Okay so I’ve got something that I need to get off my chest. It’s a secret I’ve been hiding for a few years now but was planning on taking to the grave, until now.
I love ASMR. Like, I fucking *love* ASMR. Pump that whispery bullshit straight into my veins, baby.
ASMR, or autonomous sensory meridian response, is the technical term for when your brain does that weird tingly feeling when you hear or see something pleasant, like kinetic sand or whispering. And thanks to the internet, there’s a whole community of people on YouTube who create this content for your enjoyment.
I was accidentally outed as an ASMR fan earlier this year when my neighbour saw my YouTube search history. But at the time, I thought I was alone in enjoying this strangely soothing content.
But as I have recently discovered, ASMR fans have effectively been kink-shamed into silence.
Recently (aka before Melbourne’s second lockdown) I was out for drinks with a few friends when one of the girls tried to show me a YouTube video on her phone, only to out herself as an ASMR fan thanks to her suggested videos tab. She immediately panicked and thought I was going to kink shame her for being an ASMR fiend until I admitted that I, too, love a bit of the kinetic sand, whispery goodness from time to time.
Now, I’m not one to kink shame because, well, what gets you off is a completely subjective topic and it’s not my place to tell you whether or not I think anal is hot or if being turned on by feet makes you weird.
But ASMR isn’t sexual. At least, usually.
Sure, there’s ASMR porn and sex workers who combine the two services, but for the most part, ASMR is completely innocent. So why is it so taboo?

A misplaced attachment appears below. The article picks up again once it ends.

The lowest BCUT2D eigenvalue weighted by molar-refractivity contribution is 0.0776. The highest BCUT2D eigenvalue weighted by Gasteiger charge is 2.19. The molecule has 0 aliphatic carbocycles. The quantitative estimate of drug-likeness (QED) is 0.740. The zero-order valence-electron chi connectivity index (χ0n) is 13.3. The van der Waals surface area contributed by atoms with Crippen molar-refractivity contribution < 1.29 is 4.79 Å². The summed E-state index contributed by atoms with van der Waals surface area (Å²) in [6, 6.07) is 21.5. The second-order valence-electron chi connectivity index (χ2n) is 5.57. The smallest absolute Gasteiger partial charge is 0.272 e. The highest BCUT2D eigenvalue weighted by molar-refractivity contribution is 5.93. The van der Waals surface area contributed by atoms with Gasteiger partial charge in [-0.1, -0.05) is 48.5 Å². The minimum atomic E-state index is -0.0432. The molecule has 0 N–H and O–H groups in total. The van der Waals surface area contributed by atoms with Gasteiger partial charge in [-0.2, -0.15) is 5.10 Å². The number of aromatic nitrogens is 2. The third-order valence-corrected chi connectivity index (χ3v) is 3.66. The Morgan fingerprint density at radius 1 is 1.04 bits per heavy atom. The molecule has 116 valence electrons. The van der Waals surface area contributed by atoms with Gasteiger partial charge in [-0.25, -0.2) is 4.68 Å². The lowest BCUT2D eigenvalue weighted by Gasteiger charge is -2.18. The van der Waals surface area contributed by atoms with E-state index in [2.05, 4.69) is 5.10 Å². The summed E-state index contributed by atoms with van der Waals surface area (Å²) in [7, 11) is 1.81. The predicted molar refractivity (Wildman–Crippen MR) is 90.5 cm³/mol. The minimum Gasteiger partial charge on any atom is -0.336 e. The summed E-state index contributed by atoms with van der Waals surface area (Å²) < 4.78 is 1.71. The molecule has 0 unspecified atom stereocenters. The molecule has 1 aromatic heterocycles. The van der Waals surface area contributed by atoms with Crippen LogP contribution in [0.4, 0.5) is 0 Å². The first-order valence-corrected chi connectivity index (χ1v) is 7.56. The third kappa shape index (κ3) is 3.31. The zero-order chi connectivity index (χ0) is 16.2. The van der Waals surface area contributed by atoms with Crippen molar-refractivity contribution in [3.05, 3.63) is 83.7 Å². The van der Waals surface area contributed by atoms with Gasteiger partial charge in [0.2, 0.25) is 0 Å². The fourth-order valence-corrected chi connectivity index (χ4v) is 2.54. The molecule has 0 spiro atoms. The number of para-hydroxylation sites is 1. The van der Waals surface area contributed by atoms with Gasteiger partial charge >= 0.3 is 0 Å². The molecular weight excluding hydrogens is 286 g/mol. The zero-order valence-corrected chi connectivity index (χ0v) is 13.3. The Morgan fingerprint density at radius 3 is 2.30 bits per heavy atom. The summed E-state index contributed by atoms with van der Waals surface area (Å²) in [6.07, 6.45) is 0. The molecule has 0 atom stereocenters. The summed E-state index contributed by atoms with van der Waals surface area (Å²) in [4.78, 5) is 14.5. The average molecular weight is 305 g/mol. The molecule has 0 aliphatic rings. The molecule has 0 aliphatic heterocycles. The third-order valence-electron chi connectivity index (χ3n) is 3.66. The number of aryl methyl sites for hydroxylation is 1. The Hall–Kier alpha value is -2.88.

Whether it’s Aubrey Plaza eating cornflakes or some guy pretending you’re his iPad, AMSR (at least for some) is a relaxing experience that helps to soothe the mind and soul. And considering how stressful 2020 has been so far, I think we could all use a little soothing.
Sure, some of the videos are a little weird. Like maybe having a stranger roleplay a doctor’s appointment isn’t your cup of tea (and it isn’t mine either), but there’s also a whole other side of the community that’s far less confronting and is just mindless tapping noises or videos of people cutting kinetic sand.
I mean, who doesn’t love watching kinetic sand? Let’s start kink shaming THOSE people.
But I mean it when I say: there is an ASMR video out there for whatever ailment you may have. Tired? There’s a video for it. Anxious about your next uni exam? There’s a video for that too. Want to just pretend you’re visiting a bakery in Paris? Just Google it, baby.
Some people claim it soothes their anxiety, for others it reportedly helps with sleep. For me, it’s just a nice background noise while I’m working because sometimes the chaos of a TV show makes it too hard to concentrate on writing. But regardless of why you listen, it’s time we stop kink shaming it.
Justice for ASMR.Image: Youtube / Gibi ASMR